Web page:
Microsoft has revealed a data breach of its Power Apps portal that has exposed 38 million records.
This includes COVID-19 contact tracing, vaccination registrations and statuses, employee databases with details such as home addresses and phone numbers and social security numbers.
Many large corporations and public sector organisations have been directly impacted
The scale of vulnerability affected more than 1,000 web apps, including those for New York City public schools. Unfortunately, that’s not all: Ford Motor Company was also affected by the data breach. The Indiana Department of Health is another victim who had their information compromised in this Microsoft data breach.
With so many people at risk of identity theft or even worse, the release of these private records from Microsoft’s Power Apps portal app will surely be an outcry demanding accountability from the company.
Some employees at the affected organizations tried to use data breach notification services such as HaveIBeenPwned, but they could not find their personal information within the database. Although this is a good sign initially, there is no guarantee that user data won’t appear across the dark web in the coming days and months, as a result of this breach.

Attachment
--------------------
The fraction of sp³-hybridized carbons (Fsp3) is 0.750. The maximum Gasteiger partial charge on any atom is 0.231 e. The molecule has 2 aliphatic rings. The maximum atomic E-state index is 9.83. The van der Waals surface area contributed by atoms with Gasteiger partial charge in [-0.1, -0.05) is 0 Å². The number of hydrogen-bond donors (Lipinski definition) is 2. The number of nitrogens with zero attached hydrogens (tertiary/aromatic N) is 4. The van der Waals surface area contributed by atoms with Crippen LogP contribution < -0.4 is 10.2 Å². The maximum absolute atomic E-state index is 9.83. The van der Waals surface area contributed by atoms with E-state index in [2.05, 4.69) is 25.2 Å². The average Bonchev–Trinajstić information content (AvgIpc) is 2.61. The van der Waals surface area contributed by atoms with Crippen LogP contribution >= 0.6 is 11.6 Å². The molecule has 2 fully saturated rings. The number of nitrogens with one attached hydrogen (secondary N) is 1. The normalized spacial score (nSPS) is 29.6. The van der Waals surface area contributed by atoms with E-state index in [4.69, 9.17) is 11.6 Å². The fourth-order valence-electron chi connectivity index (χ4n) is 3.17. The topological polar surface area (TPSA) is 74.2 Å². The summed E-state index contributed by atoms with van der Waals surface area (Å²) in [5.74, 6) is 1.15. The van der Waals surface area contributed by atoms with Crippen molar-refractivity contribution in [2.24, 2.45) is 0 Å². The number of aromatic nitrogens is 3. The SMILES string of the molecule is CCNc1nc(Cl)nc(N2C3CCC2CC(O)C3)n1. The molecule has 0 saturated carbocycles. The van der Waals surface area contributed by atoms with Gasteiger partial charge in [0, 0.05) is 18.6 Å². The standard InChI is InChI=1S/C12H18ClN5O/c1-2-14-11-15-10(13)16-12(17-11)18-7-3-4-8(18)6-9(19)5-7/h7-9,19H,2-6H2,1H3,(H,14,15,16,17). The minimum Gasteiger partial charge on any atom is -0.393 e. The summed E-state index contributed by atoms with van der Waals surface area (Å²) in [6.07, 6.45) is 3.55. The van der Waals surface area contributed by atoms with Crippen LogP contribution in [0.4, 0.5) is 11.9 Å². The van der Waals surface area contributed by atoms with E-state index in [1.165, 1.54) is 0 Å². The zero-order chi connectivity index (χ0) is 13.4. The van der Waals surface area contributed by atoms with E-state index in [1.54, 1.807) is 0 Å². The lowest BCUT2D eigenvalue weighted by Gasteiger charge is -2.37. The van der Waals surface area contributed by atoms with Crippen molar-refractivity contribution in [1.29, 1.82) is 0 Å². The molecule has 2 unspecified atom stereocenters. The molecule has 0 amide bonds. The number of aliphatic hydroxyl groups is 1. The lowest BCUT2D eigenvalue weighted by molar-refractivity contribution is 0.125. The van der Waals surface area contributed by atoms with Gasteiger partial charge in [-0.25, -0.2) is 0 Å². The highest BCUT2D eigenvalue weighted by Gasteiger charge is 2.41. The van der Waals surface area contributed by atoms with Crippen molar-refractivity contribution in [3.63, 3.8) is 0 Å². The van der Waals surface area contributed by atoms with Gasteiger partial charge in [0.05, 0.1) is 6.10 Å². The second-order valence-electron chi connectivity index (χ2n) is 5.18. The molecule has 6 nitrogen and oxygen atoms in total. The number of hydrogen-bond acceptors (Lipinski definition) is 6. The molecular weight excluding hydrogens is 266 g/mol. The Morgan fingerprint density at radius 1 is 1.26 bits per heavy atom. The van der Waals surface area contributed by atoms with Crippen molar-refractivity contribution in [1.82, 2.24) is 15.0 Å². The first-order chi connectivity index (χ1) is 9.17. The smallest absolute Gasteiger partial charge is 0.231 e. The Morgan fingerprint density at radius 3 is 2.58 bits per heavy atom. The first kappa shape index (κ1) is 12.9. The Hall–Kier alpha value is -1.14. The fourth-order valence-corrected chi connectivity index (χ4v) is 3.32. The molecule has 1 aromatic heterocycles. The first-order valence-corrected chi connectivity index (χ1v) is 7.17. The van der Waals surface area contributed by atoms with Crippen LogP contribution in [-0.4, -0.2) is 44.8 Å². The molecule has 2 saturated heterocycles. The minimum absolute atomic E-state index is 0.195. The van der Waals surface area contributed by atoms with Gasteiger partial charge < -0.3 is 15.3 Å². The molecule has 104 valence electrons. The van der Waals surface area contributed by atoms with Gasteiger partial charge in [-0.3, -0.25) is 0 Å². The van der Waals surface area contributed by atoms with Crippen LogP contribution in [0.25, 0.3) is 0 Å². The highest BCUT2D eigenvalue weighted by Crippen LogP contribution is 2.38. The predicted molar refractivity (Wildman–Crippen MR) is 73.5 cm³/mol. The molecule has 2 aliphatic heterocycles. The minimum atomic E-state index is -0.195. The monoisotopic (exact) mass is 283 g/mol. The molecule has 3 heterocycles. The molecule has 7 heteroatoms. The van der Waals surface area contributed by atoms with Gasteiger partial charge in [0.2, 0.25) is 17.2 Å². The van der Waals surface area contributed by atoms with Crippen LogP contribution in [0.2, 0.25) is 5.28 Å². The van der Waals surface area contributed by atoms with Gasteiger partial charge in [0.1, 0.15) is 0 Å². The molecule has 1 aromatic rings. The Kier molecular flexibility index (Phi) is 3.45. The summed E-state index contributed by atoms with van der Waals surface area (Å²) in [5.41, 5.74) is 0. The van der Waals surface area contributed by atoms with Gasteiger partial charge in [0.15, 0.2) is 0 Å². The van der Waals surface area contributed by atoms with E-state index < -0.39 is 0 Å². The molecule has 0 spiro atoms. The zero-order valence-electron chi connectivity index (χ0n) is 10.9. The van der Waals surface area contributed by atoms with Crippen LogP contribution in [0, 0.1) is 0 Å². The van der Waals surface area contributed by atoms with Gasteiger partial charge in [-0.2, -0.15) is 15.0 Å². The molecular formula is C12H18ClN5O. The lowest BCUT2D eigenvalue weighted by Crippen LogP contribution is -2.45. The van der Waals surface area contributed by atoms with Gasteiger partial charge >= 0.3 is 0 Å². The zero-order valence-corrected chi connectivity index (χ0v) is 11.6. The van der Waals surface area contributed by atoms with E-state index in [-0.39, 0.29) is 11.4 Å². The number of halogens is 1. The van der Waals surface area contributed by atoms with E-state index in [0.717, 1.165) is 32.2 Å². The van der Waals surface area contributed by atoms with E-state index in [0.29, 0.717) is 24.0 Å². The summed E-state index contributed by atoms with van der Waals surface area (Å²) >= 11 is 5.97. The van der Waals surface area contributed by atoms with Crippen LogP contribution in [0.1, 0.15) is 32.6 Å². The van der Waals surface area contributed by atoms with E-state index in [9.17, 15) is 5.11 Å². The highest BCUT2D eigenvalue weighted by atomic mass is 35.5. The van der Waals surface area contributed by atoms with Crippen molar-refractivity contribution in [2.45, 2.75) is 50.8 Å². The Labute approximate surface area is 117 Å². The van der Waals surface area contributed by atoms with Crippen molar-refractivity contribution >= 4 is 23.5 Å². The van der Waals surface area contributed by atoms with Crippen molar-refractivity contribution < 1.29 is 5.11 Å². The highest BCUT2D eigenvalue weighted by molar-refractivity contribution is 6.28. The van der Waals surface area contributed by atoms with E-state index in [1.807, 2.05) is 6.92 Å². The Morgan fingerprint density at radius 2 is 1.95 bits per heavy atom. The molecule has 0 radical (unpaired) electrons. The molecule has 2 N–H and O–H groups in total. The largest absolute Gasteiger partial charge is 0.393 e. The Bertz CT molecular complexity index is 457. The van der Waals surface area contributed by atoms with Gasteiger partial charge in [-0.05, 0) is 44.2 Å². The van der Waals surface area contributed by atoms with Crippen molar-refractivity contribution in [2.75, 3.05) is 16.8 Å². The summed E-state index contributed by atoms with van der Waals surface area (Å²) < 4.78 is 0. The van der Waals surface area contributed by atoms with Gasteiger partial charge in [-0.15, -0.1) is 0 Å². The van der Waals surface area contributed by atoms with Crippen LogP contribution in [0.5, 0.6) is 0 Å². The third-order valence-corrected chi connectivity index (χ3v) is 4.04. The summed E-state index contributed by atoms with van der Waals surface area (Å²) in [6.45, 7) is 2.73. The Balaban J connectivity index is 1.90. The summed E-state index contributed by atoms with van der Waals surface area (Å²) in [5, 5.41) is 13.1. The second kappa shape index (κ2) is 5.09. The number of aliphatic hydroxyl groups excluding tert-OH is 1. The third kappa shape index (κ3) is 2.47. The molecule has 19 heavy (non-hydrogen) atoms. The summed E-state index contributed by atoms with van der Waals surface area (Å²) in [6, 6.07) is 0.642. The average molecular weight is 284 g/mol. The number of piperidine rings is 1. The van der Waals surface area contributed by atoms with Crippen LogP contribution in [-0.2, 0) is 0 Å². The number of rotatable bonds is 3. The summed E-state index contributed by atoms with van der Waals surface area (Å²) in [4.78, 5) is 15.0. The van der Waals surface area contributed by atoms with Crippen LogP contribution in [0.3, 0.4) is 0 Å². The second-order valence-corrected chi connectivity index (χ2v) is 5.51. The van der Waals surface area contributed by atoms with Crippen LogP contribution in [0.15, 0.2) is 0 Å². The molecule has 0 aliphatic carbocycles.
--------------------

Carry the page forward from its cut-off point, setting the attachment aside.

Microsoft knew of the issue as early as 2018
According to The Register, Microsoft is aware of the problem and has started notifying those who this serious incident has impacted.
In addition, at least one company is believed to have filed a class-action lawsuit against the tech giant.
The Power Apps data breach was discovered by researchers at German software developer Digital Interruption (DI). DI’s security chief disclosed that he had warned Microsoft of the vulnerability within its system back in December 2018 but received no response from the company.
The firm claims that Microsoft’s security team was aware of the breach for six months but seemingly did nothing to address it.
DI claims that the vulnerability is still present within Power Apps even though Microsoft has taken steps to remove some public data from its servers following DI’s disclosure of the flaw earlier this month. However, Digital Interruption says that only a few data fields have been removed, and the sensitive information remains in Microsoft’s servers.
Another stark warning to organisations against the threat of multifaceted hacks and attacks
Earlier this month T-Mobile disclosed details of a similar breach that exposed 40 million user records to hackers.
It is yet another severe warning to IT organizations worldwide: they need to be aware that cloud services are not infallible. It’s more likely than ever before that these sorts of data breaches will occur due to an increasing reliance on cloud services by companies everywhere.
Microsoft has yet to comment further on the security breach.